Manila preps for tsunami, Makati for total blackout | Inquirer News

Manila preps for tsunami, Makati for total blackout

A tsunami hurtling toward Manila Bay can generate waves up to two stories high and submerge the city up to 4 to 5 kilometers inland. This means that areas like the University of Santo Tomas campus on España Boulevard, already flood-prone as it is, will be inundated within minutes, this time by debris and sea water.

This is one of the worst-case scenarios that the Manila city government will use when it holds its first citywide disaster drill next Wednesday, an activity made urgent by the 5.7-magnitude earthquake that hit the capital and other parts of Luzon on the night of June 25.


“We will create worst-case scenarios using disaster imagination to test the disaster preparedness and contingency plans of establishments,” Johnny Yu, head of the Manila Disaster Risk Reduction and Management Office, said in a press briefing Friday at the newly opened command center inside city hall.

More than half of the establishments in Manila, including hotels, schools and hospitals, are expected to join the drill, which is being held in line with National Disaster Consciousness Month.


In the morning, the first scenario will be an earthquake caused by the movement of the West Valley fault line. The drill would test the city officials’ preparedness for fires and road accidents.

Citing a study conducted by the Japan International Cooperation Agency from 2000 to 2004, Yu said a magnitude 7.2 earthquake could result in 300,000 collapsed structures and 500,000 casualties in Metro Manila alone. “Land use has increased so we’re looking at double or triple that number,” he said.

The second scenario, which will be applied in the afternoon, will be based on a quake and tsunami triggered by the movement of the Manila Trench.

“Should it move according to (projections made by) Phivolcs (Philippine Institute of Volcanology and Seismology), we will issue a tsunami advisory and we will have one hour to evacuate the area,” Yu said.

National and regional evaluators will file a report on the disaster drills with the Bureau of Fire Protection. Establishments without contingency plans will first be issued a warning, but “if they don’t create a plan within the prescribed period, they will not be given business permits next year,” Yu said.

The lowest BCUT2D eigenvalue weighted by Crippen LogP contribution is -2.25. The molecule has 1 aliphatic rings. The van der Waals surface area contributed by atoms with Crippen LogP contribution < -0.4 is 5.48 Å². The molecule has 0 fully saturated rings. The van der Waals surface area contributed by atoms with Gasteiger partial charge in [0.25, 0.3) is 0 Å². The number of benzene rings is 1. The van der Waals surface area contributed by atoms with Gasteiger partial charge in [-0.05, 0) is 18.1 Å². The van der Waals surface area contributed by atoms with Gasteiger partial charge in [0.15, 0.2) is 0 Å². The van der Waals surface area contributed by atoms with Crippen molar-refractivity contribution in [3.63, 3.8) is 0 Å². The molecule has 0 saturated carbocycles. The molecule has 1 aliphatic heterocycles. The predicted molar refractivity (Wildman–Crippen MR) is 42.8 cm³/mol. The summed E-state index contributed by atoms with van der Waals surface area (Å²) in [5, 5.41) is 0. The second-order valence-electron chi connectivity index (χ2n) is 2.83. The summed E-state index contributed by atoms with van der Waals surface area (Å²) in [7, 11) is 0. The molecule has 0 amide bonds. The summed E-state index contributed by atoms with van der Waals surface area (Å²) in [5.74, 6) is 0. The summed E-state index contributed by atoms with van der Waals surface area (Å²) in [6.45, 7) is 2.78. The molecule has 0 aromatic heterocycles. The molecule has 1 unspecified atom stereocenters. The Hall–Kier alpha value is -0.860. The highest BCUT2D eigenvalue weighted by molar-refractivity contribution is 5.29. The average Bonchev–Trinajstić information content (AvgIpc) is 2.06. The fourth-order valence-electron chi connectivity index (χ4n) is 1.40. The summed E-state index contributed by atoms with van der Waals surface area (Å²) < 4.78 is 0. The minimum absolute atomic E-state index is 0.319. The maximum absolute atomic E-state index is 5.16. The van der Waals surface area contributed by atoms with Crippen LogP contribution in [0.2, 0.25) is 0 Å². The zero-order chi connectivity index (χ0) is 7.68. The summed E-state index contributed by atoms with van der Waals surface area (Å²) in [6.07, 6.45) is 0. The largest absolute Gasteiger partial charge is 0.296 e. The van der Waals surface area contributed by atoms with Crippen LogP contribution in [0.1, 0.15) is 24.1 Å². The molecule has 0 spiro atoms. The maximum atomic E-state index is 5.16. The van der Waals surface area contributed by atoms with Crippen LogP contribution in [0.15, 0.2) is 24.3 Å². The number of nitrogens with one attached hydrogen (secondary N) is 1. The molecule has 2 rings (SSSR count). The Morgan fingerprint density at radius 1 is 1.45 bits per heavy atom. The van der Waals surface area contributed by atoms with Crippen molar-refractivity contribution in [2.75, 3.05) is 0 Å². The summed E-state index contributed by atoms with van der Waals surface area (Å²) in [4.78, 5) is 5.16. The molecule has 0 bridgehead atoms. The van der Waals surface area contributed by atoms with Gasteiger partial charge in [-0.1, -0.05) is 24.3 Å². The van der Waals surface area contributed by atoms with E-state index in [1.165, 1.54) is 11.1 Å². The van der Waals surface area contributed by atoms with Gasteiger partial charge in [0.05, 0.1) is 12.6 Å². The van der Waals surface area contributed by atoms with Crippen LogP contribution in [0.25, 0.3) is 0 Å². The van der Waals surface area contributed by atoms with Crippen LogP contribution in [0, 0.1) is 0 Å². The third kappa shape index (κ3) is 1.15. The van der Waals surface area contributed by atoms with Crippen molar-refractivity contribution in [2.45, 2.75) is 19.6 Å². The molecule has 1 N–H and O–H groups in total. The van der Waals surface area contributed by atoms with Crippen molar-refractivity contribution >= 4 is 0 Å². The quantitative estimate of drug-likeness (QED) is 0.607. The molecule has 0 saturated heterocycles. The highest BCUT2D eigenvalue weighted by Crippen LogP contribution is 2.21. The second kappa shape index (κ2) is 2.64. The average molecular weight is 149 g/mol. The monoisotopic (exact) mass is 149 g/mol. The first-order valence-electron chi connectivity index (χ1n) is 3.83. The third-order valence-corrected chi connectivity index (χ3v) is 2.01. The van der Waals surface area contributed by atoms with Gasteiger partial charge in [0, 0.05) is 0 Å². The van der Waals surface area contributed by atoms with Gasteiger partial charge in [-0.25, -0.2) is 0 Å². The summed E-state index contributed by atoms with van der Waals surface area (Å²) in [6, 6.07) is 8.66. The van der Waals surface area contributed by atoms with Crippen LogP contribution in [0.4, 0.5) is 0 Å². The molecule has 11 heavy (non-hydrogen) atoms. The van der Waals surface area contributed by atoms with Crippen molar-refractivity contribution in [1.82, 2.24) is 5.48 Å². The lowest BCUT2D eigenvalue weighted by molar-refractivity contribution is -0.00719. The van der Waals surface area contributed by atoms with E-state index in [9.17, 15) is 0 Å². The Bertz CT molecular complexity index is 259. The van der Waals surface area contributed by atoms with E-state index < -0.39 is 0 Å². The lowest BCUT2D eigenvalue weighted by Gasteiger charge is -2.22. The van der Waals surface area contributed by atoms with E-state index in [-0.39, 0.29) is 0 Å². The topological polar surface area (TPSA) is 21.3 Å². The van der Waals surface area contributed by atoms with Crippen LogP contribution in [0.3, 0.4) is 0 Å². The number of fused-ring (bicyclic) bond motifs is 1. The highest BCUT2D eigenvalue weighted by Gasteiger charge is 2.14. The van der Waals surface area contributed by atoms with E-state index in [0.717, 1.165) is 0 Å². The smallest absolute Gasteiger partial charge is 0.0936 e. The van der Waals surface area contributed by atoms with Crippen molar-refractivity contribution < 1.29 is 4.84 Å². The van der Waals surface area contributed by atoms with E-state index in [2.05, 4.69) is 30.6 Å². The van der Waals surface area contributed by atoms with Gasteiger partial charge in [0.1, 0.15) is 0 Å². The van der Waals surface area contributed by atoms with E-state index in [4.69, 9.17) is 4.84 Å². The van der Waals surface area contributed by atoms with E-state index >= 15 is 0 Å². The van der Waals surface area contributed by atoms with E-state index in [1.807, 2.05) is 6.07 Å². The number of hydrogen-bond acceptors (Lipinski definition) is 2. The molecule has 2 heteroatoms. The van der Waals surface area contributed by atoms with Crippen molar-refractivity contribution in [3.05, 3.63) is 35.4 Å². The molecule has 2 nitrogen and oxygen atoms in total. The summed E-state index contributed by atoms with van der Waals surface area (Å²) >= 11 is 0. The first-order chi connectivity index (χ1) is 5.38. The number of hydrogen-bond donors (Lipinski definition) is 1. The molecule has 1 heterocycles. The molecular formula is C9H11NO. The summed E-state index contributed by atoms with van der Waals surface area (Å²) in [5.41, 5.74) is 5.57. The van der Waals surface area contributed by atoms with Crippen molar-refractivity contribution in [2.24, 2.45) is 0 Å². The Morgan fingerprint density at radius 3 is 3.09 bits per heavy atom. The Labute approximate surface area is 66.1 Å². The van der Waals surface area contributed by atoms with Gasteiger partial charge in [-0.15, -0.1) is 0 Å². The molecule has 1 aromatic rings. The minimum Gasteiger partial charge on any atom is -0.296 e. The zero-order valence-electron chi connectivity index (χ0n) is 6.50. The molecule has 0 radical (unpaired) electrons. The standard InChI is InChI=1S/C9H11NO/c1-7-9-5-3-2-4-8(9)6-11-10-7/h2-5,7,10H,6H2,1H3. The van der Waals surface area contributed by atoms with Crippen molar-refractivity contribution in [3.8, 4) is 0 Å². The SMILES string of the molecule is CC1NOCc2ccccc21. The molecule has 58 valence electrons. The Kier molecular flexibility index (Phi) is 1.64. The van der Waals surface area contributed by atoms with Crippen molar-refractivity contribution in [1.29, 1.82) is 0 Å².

The city government currently has more than 20 emergency responders on standby, as well as disaster response equipment that include rescue boats, amphibious vehicles, rescue vans and portable heavy-duty lighting systems.

Street activity during disasters can be monitored by city hall through closed circuit television cameras and accessed by the public through the recently launched Go Manila app, Vice Mayor Isko Moreno said during the same briefing.


“There’s a challenge in livestreaming during bad weather. But what’s important is you’ll have a visual of an actual scenario, be it traffic, flood or accident,” he said.

In Makati City, the local government will suspend operations this Monday afternoon also for an earthquake drill.

In a statement Friday, city hall advised the public that it would suspend work on June 30 from 1 p.m. onward, as a mass evacuation drill would involve power shutdowns in all local government offices to simulate a tremor-induced blackout.

Several streets would also be closed for the drills, namely Cardona, Angono and F. Zobel, from the corner of Osmeña Highway to the corner of J. P. Rizal; Hormiga, from the corner of Angono to Antipolo; and Buencamino, Ma. Aurora, and Zenaida.

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TAGS: Earthquake, España Boulevard, Flood, Johnny Yu, Manila Bay, National Disaster Risk Reduction and Management Council (NDRRMC), Quake, Quake Drill, Tsunami, University of Santo Tomas (UST), West Valley Fault
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